Jack Simmons, Fox Sports Stalwart and Beloved Industry Icon, Dies at 71

Over five decades, the operations executive helped cultivate the next generation of leaders

Jack Simmons, who played an integral role in the launch and development of Fox Sports as part of his five decades in the sports-broadcast industry, died on Saturday at the age of 71. A beloved figure in the sports-broadcast business and a Sports Broadcasting Hall of Famer, he joined the newly launched Fox Sports in 1993 after more than 20 years at NBC Sports and went on to become SVP of production operations — a position he held for more than two decades. He is survived by his wife of 48 years, Wendy, and two children, Brendan and Katie.

A veteran of eight Super Bowls, 19 World Series, 13 Daytona 500s, three Olympics, five Stanley Cup Finals, three BCS Championships, two French Opens, and three Heavyweight Championship Fights, the 25-time Emmy Award winner saw it all. Fox Sports honored Simmons during its NASCAR broadcasts over the past weekend:

Simmons served a wide variety of roles during his long career: upper management, production, remote operations, studio operations, on-air operations, accounting, purchasing, even the mailroom. And he did it all while being one of the best-liked and most-respected individuals in the business. Active, too, in the SVG community, Simmons was inducted into the Sports Broadcasting Hall of Fame in 2017:

Born in Brooklyn, Simmons grew up in Valley Stream, NY, spending summers at Breezy Point in the Rockaways. In 1970, he snagged a job in the mailroom at NBC, where he quickly worked his way up the ranks. By the age of 23, he was overseeing a team of 20 people in the Accounts Payable Department.

In 1978, Simmons got his first big break in sports when he landed a job as a scorer for NBC’s NFL 78 studio show, followed by a gig as Bryant Gumbel’s talent assistant on NFL 79 and a stint as unit manager for NBC’s 1980 Moscow Olympics coverage. By the end of 1980, Simmons was a full-time unit manager for Sportsworld, overseeing primarily boxing productions for the anthology series as well as for numerous big-time events. In 1987, he was named manager of advanced planning for NBC Sports in New York and, in 1990, headed out west to become NBC Sports’ manager of West Coast Operations.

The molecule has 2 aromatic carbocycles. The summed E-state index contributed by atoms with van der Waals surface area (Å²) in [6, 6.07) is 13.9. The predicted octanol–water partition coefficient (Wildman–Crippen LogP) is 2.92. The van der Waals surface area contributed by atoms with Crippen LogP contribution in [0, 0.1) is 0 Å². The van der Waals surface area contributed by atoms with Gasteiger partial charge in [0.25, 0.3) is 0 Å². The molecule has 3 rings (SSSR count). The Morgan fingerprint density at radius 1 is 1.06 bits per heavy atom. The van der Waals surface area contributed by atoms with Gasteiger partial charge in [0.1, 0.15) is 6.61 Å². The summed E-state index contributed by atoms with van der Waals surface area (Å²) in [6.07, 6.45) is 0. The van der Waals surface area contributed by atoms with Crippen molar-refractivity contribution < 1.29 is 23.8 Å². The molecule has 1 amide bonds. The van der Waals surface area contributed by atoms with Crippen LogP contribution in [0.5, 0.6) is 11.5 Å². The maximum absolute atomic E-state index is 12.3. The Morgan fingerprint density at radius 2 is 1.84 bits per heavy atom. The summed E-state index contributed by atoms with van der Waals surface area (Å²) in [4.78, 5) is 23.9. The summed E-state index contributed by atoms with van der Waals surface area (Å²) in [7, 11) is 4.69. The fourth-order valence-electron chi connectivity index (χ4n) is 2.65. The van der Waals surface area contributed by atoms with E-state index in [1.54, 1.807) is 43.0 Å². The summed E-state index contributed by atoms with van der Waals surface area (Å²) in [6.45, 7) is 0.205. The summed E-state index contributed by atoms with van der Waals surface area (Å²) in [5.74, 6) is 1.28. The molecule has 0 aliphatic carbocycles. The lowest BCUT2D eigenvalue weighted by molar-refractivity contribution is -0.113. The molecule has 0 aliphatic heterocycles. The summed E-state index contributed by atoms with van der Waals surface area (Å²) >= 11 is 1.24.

When newcomer Fox outbid CBS for the NFL rights package in December 1993 and launched Fox Sports, David Hill’s L.A.-based upstart came calling, and Simmons accepted a job as director of production. Like the rest of the newly hired Fox Sports team, he was tasked with building an entire sports franchise over the course of a summer. He helped coordinate a massive studio and postproduction-facility buildout while also training an entire crew with minimal experience in a live–sports-production setting — all in time for football season.

Over the ensuing two-plus decades, Simmons became a staple of Fox’s NFL Sundays, not only overseeing game-day operations at Fox Sports’ broadcast center but also serving as one of its biggest cheerleaders. He built a strong relationship with the ad-sales team, selling extra spots in case of unforeseen commercial breaks (overtime games, NASCAR rain delays, etc.), providing affiliates with additional ad opportunities, ensuring maximum use of virtual-signage opportunities within the game, and developing many strategies that have become commonplace but were groundbreaking at the time.

Of all Simmons’s accomplishments at Fox, he is perhaps best-remembered for his role as liaison for Fox Sports’ military initiatives. Its telecasts regularly honored the military and incorporated patriotic elements, including live studio shows from military bases in Afghanistan, Seoul, Qatar, and Fort Bragg, NC. For his efforts, Simmons and the Fox NFL Sunday team were honored with the Armed Forces Foundation’s Patriot of the Year Award in 2009.

After retiring in 2016, Simmons continued his work with the military, serving as an Army Reserve Ambassador for the 63rd Readiness Division (a position that carries the protocol equivalent of a major general), reporting to the Office of the Chief of the Army Reserve. He also helped spearhead Sports Video Group’s VIP (Veterans in Production) initiative.

Simmons mentored a cavalcade of successful sports-production and operations executives during his time at NBC and Fox, helping cultivate the next generation of leadership in the sports-broadcast industry. Of his ability to mentor the next generation, Simmons said in 2017, “I like to help people, especially young people, and give them opportunities, because I started at the very bottom with nothing in this business. The thing I’m most proud of at Fox is that I was given the opportunity to successfully teach and train people. Looking back, I’m so proud of how smoothly it’s running. I hope that my legacy is that people who have worked with me know what to do and how to do it well.”

CLICK HERE for Simmons’s full Sports Broadcasting Hall of Fame profile (which served as the basis for this article). Stay tuned to sportsvideo.org in the coming days for further tributes to the life and legacy of Jack Simmons.

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